Humans have been stumbling upon the remains of ancient animals since prehistoric times, long before fossils were routinely dug up, named, and pieced together into “whole” prehistoric skeletons. The word dinosaur wasn’t established until the mid-19th century – practically yesterday, considering the massive span of the geologic time scale. From bits and bones from unknown creatures emerged tales of giant dogs, dragons, sea serpents, and myriad other creatures. Absurd as these legends might seem, they gave rise to the modern science of paleontology – a discipline that completely reshaped how humans viewed the world.
In his new book, Paleontology: An Illustrated History, comparative anatomist David Bainbridge takes readers from ancient Greece to the eighteenth century, when paleontology started to coalesce into the scientific field we know today. Bainbridge explains how paleontology has always straddled the spheres of science and art, an idea evident in rich visuals that depict great fossil finds, life forms of all shapes and sizes, and prehistoric scenery.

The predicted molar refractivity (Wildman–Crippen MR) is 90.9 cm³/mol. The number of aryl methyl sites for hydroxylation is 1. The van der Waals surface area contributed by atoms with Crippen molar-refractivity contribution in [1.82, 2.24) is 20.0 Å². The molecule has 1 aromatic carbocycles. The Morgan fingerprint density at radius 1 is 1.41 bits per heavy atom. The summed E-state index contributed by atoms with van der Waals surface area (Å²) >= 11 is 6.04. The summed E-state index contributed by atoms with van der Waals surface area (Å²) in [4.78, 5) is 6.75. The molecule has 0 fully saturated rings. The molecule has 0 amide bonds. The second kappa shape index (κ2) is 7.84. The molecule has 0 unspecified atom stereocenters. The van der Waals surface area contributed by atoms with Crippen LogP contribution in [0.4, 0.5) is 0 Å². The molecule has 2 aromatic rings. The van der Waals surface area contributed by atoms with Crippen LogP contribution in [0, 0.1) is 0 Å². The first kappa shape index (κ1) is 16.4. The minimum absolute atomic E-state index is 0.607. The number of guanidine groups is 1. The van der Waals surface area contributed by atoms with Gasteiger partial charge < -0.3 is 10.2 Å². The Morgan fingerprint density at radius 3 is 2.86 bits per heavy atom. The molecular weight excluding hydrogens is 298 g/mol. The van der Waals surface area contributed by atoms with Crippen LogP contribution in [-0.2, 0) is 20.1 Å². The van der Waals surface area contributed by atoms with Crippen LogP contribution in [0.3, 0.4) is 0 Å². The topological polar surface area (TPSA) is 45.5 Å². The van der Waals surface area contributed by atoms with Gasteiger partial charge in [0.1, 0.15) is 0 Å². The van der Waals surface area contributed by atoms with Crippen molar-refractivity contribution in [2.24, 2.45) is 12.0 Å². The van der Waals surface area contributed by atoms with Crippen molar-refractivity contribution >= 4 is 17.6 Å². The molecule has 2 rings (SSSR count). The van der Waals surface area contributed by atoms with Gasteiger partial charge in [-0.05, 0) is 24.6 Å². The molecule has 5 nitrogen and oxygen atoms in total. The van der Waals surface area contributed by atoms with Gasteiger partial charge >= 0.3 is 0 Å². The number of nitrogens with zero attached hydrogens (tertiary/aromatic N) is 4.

Bainbridge also propels the timeline of paleontology further into the future, considering the roles of DNA and other genetic material and how they might revolutionize our understanding of the origins and evolution of ancient life.
David Bainbridge is a comparative anatomist in the Department of Physiology, Development, and Neuroscience at the University of Cambridge and a fellow of St Catharine’s College. His many books include How Zoologists Organize Things: The Art of Classification; Stripped Bare: The Art of Animal Anatomy; and Middle Age: A Natural History.
Presented by Town Hall Seattle.